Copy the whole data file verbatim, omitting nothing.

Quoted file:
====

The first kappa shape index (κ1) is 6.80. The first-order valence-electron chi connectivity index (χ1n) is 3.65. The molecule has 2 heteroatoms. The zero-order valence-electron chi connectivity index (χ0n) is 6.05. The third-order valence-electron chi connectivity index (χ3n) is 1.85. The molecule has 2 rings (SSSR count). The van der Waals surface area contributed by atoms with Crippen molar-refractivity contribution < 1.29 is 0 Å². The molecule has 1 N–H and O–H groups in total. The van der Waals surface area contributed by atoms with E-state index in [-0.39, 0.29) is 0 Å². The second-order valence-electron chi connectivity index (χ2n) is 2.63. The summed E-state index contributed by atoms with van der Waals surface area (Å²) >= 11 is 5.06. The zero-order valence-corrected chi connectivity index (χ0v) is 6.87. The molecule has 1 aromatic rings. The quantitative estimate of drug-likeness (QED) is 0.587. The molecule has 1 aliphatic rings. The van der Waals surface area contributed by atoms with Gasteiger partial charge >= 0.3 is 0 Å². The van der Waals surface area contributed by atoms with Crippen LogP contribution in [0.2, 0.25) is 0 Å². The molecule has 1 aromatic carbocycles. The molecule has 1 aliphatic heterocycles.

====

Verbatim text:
The first kappa shape index (κ1) is 6.80. The first-order valence-electron chi connectivity index (χ1n) is 3.65. The molecule has 2 heteroatoms. The zero-order valence-electron chi connectivity index (χ0n) is 6.05. The third-order valence-electron chi connectivity index (χ3n) is 1.85. The molecule has 2 rings (SSSR count). The van der Waals surface area contributed by atoms with Crippen molar-refractivity contribution < 1.29 is 0 Å². The molecule has 1 N–H and O–H groups in total. The van der Waals surface area contributed by atoms with E-state index in [-0.39, 0.29) is 0 Å². The second-order valence-electron chi connectivity index (χ2n) is 2.63. The summed E-state index contributed by atoms with van der Waals surface area (Å²) >= 11 is 5.06. The zero-order valence-corrected chi connectivity index (χ0v) is 6.87. The molecule has 1 aromatic rings. The quantitative estimate of drug-likeness (QED) is 0.587. The molecule has 1 aliphatic rings. The van der Waals surface area contributed by atoms with Gasteiger partial charge >= 0.3 is 0 Å². The van der Waals surface area contributed by atoms with Crippen LogP contribution in [0.2, 0.25) is 0 Å². The molecule has 1 aromatic carbocycles. The molecule has 1 aliphatic heterocycles.